The Pathology to Prosperity
How is it the Great Recession yields record profits and dividends?
Massive misfortune yields to a massive fortune, doesn’t it!
Profiting from the misfortunes of others, organized to yield to the “natural identity” of the profiteer (people that naturally “make money”), and then blaming the victims (people that unnaturally “take money”) for causing it, is psychopathological, isn’t it?
Remember, risk yields reward and the probability of detriment (the misfortune of “others” who–as a discreet, class identity–end up “taking” the risk). There are people who naturally make money, Objectivist philosophy tells us, and people who naturally take all the risk (the unfortunate who, as a class, “will always be with us”).
People looking to buy-in to a record-level bull market are, according to Objectivist philosophy, naturally destined to “take the risk” at a record level. (Articles on “risk flow” and “conservation of risk” by griffithlighton can be found on the World Wide Web.) What is described as “the free market” (you see) does not naturally “intend” to evenly distribute the risk (and like Ayn Rand says, it never will, no matter how hard we try to be “equitable,” because it is not a natural identity, so why fight it). “The risk,” accordingly, always consolidates–it gets so “big” that it has overwhelming, uncontrollable power–it goes gamma.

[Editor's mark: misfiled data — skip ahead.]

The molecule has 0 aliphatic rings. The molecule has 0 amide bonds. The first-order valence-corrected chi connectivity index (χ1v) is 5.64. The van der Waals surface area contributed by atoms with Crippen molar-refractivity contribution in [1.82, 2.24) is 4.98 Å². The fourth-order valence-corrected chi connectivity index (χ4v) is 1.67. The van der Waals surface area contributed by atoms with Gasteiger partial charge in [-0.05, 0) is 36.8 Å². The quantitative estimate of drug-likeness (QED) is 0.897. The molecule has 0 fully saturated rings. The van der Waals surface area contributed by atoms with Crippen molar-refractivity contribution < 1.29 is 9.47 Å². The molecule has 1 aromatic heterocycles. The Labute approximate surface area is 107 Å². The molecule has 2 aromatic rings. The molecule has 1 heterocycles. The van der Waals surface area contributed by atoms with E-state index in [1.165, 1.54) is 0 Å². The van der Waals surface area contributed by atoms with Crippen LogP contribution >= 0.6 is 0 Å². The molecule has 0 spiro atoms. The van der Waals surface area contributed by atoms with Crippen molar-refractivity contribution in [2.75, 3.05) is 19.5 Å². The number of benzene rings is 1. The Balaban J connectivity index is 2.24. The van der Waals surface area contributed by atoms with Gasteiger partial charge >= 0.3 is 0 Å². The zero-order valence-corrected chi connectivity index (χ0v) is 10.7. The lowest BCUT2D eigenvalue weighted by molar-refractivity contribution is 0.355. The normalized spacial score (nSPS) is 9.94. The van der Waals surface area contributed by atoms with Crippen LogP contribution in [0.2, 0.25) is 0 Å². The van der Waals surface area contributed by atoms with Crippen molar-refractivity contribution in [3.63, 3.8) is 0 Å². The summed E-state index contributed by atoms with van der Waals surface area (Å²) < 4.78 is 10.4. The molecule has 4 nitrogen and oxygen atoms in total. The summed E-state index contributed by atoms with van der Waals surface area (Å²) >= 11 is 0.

Now, we can say that the current bull market is due to record profits and dividends; if so, then what is the status of “the risk?”
(Keep in mind that the Fed is the big–commonly collaborative–risk manager. It is currently keeping the funds rate low–leveraged–to “accommodate” profits without risk. So, where is the risk that goes with the reward? Maybe it’s contained–leveraged–into the zero marginal cost Rifkin says paradoxically destroys the legitimate-utility of free-market mechanics.)
Is the risk evenly distributed in a non-catastrophic proportion (like in a free market), or is it unevenly detrimental (like Objectivists say it naturally is) by default?
The time is now to decide whether the organized psychopathy of trying to contain the risk is the path to prosperity or the dysfunctional psychopathy of an irrational (and thus unnatural) identity that is risk prone in the name of being risk averse.